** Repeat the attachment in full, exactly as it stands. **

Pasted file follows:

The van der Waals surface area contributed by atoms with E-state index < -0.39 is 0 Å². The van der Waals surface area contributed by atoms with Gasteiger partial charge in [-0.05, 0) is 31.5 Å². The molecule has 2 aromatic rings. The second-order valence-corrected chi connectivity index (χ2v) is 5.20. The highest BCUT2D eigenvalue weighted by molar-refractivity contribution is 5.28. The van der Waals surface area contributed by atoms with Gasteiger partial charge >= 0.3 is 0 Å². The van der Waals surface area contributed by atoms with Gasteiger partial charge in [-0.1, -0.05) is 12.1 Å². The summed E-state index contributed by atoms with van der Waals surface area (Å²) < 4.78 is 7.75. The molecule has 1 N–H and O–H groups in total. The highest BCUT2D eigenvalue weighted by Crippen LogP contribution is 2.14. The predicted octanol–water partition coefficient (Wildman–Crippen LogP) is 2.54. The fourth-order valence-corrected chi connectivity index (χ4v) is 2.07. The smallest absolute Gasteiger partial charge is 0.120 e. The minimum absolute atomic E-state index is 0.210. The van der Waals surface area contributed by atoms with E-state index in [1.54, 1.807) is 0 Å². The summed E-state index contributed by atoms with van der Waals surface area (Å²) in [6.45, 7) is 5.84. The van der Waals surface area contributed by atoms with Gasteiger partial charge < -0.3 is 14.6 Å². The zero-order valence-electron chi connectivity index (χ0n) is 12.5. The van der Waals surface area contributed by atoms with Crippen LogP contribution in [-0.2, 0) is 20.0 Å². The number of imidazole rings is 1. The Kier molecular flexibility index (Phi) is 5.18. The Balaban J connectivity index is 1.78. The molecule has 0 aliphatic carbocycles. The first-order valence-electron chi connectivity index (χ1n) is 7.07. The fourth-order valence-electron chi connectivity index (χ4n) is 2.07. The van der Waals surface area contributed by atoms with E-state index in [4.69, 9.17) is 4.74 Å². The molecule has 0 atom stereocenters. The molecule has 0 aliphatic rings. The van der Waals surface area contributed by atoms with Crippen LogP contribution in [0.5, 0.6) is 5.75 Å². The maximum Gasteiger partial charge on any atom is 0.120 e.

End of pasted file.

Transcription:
The van der Waals surface area contributed by atoms with E-state index < -0.39 is 0 Å². The van der Waals surface area contributed by atoms with Gasteiger partial charge in [-0.05, 0) is 31.5 Å². The molecule has 2 aromatic rings. The second-order valence-corrected chi connectivity index (χ2v) is 5.20. The highest BCUT2D eigenvalue weighted by molar-refractivity contribution is 5.28. The van der Waals surface area contributed by atoms with Gasteiger partial charge >= 0.3 is 0 Å². The van der Waals surface area contributed by atoms with Gasteiger partial charge in [-0.1, -0.05) is 12.1 Å². The summed E-state index contributed by atoms with van der Waals surface area (Å²) < 4.78 is 7.75. The molecule has 1 N–H and O–H groups in total. The highest BCUT2D eigenvalue weighted by Crippen LogP contribution is 2.14. The predicted octanol–water partition coefficient (Wildman–Crippen LogP) is 2.54. The fourth-order valence-corrected chi connectivity index (χ4v) is 2.07. The smallest absolute Gasteiger partial charge is 0.120 e. The minimum absolute atomic E-state index is 0.210. The van der Waals surface area contributed by atoms with E-state index in [1.54, 1.807) is 0 Å². The summed E-state index contributed by atoms with van der Waals surface area (Å²) in [6.45, 7) is 5.84. The van der Waals surface area contributed by atoms with Gasteiger partial charge < -0.3 is 14.6 Å². The zero-order valence-electron chi connectivity index (χ0n) is 12.5. The van der Waals surface area contributed by atoms with Crippen LogP contribution in [-0.2, 0) is 20.0 Å². The number of imidazole rings is 1. The Kier molecular flexibility index (Phi) is 5.18. The Balaban J connectivity index is 1.78. The molecule has 0 aliphatic carbocycles. The first-order valence-electron chi connectivity index (χ1n) is 7.07. The fourth-order valence-electron chi connectivity index (χ4n) is 2.07. The van der Waals surface area contributed by atoms with E-state index in [4.69, 9.17) is 4.74 Å². The molecule has 0 atom stereocenters. The molecule has 0 aliphatic rings. The van der Waals surface area contributed by atoms with Crippen LogP contribution in [0.5, 0.6) is 5.75 Å². The maximum Gasteiger partial charge on any atom is 0.120 e.